One of the founders of Netflix has a message for investors: Just chill!
Shares of the online streaming giant tumbled more than 11 percent Tuesday after the company gave weaker-than-expected subscriber guidance for the second quarter. The stock is now down 16 percent since early January.
However, the company's co-founder, Mitch Lowe, remained undeterred.
"This is a big transitional period," Lowe said Monday on CNBC's "Fast Money" when discussing the growing pains that come with expansion. In that past quarter, Netflix expanded service to 130 new markets. "This is a period where they're just beginning to digest big international growth, which means there's a lot of heavy content costs that haven't had the time to churn out the profits on."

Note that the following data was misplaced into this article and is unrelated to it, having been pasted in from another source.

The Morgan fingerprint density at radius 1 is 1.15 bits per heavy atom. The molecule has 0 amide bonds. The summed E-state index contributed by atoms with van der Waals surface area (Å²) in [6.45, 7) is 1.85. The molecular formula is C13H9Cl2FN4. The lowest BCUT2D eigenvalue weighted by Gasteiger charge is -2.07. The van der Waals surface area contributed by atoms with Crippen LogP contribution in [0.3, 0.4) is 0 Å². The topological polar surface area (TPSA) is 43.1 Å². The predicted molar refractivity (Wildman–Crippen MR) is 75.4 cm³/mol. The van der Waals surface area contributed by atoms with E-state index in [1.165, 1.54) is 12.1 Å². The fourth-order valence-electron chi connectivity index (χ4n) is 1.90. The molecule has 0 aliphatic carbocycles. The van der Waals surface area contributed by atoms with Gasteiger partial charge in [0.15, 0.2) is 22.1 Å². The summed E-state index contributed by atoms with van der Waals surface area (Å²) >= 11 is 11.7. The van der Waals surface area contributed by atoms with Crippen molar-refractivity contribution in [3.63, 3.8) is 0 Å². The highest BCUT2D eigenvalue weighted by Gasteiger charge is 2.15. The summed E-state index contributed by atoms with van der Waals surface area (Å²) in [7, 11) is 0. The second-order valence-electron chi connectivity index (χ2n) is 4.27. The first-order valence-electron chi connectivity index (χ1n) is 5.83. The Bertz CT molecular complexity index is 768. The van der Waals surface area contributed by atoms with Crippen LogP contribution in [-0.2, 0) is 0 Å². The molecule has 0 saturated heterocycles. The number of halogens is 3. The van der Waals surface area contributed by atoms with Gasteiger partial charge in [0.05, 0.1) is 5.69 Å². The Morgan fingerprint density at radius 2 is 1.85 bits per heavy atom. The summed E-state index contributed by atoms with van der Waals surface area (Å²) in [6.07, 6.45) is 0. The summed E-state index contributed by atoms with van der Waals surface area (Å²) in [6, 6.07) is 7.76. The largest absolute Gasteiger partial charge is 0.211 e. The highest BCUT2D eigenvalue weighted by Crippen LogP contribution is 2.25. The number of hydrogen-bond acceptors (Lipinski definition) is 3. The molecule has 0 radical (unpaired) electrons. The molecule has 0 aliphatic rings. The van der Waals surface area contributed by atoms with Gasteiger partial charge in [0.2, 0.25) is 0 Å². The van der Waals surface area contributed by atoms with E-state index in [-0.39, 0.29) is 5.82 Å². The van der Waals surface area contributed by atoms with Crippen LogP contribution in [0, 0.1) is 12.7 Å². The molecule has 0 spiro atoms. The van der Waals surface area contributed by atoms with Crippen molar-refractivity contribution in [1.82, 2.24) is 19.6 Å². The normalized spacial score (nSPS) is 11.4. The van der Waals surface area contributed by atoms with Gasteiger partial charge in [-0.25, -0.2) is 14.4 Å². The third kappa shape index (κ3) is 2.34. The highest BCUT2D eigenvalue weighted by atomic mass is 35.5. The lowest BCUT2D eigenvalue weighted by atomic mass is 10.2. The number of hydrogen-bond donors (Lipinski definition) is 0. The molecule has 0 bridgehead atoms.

To date, Netflix service is available in more than 190 countries with the exception of North Korea, Syria and China. In its report for the first quarter on Monday after the closing bell, Netflix announced that it gained 6.7 million subscribers, ahead of estimates for 6.1 million.
Lowe, who worked with Reed Hastings, Ted Sarandos and Marc Randolph to establish Netflix in Los Gatos, California, in 1997, now serves as an advisor for Fandor, which is a streaming service for documentaries and independent films. Having spent the bulk of the last two decades setting up distribution models for media, Lowe believes that content will remain king for Netflix.
"The key to remaining on top will be Netflix's ability to consistently release at least three original titles every quarter," Lowe said exclusively to CNBC during an off-camera interview. Lowe noted the buzz that accompanied the March 4 release of the newest season of "House of Cards." If Netflix can continue to create culturally significant programming across multiple genres, he expects the company to thrive without the acquisition of other properties.